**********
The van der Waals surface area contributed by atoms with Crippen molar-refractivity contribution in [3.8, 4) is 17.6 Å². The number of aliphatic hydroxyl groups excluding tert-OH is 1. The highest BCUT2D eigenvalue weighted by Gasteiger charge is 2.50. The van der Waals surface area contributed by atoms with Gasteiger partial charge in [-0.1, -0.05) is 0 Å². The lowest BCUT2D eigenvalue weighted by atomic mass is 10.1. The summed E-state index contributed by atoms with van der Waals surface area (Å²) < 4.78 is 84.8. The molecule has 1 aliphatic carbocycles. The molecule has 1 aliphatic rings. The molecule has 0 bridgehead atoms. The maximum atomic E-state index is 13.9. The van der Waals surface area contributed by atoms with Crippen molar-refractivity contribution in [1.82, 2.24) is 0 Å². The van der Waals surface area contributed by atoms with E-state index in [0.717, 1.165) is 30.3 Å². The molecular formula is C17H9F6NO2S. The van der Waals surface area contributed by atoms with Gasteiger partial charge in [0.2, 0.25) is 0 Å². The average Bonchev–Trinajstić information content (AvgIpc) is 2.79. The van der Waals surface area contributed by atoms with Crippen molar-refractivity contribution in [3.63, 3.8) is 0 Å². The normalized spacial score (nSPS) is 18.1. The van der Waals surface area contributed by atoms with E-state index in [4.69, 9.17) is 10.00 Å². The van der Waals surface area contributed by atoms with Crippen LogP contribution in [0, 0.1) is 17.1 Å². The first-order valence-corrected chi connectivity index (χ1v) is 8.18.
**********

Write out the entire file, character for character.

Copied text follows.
The van der Waals surface area contributed by atoms with Crippen molar-refractivity contribution in [3.8, 4) is 17.6 Å². The number of aliphatic hydroxyl groups excluding tert-OH is 1. The highest BCUT2D eigenvalue weighted by Gasteiger charge is 2.50. The van der Waals surface area contributed by atoms with Gasteiger partial charge in [-0.1, -0.05) is 0 Å². The lowest BCUT2D eigenvalue weighted by atomic mass is 10.1. The summed E-state index contributed by atoms with van der Waals surface area (Å²) < 4.78 is 84.8. The molecule has 1 aliphatic carbocycles. The molecule has 1 aliphatic rings. The molecule has 0 bridgehead atoms. The maximum atomic E-state index is 13.9. The van der Waals surface area contributed by atoms with Crippen molar-refractivity contribution in [1.82, 2.24) is 0 Å². The van der Waals surface area contributed by atoms with E-state index in [0.717, 1.165) is 30.3 Å². The molecular formula is C17H9F6NO2S. The van der Waals surface area contributed by atoms with Gasteiger partial charge in [0.2, 0.25) is 0 Å². The average Bonchev–Trinajstić information content (AvgIpc) is 2.79. The van der Waals surface area contributed by atoms with Crippen molar-refractivity contribution in [3.63, 3.8) is 0 Å². The normalized spacial score (nSPS) is 18.1. The van der Waals surface area contributed by atoms with E-state index in [4.69, 9.17) is 10.00 Å². The van der Waals surface area contributed by atoms with Crippen LogP contribution in [0, 0.1) is 17.1 Å². The first-order valence-corrected chi connectivity index (χ1v) is 8.18.